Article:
"We'll Pack Up All Our Junk And Fly So Far Away Devote Ourselves To Projects That Sell. We'll Open Up A Restaurant In Santa Fe. Forget This Cold Bohemian Hell"-Collins,Mark, and Angel from RENT

Seriously, what is it about musicals and glorifying the food service industry? It's not an easy way to make a living. Transient, LOUD, and horny staff; more wasted food than dinner at Courtney Cox Arquette's house; add long hours and shrinking profits and you see my point. A Restauranteur is a noble profession. Whether slinging hash browns or proffering profiteroles, the food industry has a fast moving beat you can dance or screw to if you like. You don't necessarily commit to a restaurant, but you commit to the brotherhood of the industry. I've met a few professional wait and bar staff, and you can see the difference making a commitment to the industry has made to them. You can see it in their eyes. It's a sense of duty, of professionalism, a call to hors d'oeuvres as it seems. They make it look so effortless and rational. The abundance of choice in the menu, the multiplicity of experiences, the tapas of it all. Menu, I can't take my eyes off of you... I can't take my eyes off of you.

Much like the coming of spring, this is the time when I wipe my mind of these inconsequential notions. I once wrote "She will never feel for you like you feel for her." on a piece of paper and stuffed it in my chest pocket. A mental tourniquet of sorts, a staple in a heart that was breaking daily. Of course this was in winter time, where the long dark nights with cold breezes freeze tears to your cheek. I had committed to a lifetime of heartbreak, little did I know that spring would wash these notions away. Into the arms of another lover, into a garden of whistling dixies and a bandshell blasting away at the night. We commit to feelings because its the only thing keeping them real. When we waver in our commitment to hurt, to laugh, to cry or what have you, the dreams fade and the day breaks a new.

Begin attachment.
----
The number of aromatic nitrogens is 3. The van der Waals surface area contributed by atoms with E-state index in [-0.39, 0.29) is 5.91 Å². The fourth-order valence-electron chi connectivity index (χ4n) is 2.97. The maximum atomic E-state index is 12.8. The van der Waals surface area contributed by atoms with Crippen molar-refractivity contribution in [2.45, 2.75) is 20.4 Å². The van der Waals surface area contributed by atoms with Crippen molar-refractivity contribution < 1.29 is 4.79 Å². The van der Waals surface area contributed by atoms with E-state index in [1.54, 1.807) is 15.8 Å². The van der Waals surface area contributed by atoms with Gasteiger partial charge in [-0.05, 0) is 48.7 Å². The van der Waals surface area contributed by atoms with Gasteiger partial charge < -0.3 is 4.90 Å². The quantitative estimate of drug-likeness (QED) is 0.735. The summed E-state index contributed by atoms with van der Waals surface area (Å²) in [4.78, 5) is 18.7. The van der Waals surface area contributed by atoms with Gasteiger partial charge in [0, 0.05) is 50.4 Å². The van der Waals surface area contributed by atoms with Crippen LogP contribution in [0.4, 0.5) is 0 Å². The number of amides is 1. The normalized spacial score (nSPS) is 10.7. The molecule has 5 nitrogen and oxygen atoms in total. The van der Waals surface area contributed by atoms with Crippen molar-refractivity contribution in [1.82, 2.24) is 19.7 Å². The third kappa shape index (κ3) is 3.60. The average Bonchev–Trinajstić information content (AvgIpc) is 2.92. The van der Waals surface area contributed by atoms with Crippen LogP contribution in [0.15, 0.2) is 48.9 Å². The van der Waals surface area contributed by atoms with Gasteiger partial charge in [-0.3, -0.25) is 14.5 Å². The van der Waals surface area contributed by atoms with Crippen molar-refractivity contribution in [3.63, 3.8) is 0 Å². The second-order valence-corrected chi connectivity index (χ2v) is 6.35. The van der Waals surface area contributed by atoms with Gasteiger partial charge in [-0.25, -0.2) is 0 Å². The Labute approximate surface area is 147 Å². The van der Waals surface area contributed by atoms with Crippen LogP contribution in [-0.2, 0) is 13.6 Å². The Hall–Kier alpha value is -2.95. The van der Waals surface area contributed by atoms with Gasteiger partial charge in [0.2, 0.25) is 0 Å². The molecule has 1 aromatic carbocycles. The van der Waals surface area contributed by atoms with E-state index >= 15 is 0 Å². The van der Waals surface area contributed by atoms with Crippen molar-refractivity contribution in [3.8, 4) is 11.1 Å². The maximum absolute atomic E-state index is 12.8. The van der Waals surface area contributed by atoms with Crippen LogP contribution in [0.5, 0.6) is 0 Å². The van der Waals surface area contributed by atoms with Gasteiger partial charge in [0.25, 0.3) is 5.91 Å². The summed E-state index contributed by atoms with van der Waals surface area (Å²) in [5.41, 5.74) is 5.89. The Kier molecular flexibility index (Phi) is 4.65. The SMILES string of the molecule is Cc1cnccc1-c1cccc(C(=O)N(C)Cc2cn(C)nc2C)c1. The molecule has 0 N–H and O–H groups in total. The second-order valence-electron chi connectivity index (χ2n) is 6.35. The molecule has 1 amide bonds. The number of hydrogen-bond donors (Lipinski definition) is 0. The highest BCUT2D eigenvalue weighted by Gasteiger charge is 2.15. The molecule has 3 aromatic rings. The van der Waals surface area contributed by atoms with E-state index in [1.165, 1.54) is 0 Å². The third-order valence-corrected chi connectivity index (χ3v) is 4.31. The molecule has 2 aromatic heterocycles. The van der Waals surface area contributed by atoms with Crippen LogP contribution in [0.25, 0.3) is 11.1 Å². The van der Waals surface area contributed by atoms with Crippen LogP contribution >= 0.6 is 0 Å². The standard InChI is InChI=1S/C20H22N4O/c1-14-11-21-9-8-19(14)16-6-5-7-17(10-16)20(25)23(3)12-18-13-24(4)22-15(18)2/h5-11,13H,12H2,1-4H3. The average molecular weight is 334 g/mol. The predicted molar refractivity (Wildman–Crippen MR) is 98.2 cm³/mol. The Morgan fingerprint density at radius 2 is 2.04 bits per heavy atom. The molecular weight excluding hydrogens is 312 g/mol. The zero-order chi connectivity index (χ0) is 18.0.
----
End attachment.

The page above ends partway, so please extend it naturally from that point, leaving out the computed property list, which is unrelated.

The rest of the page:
I can't take my mind off you. I can't take my mind...
My mind...'Til I find somebody new - Damien Rice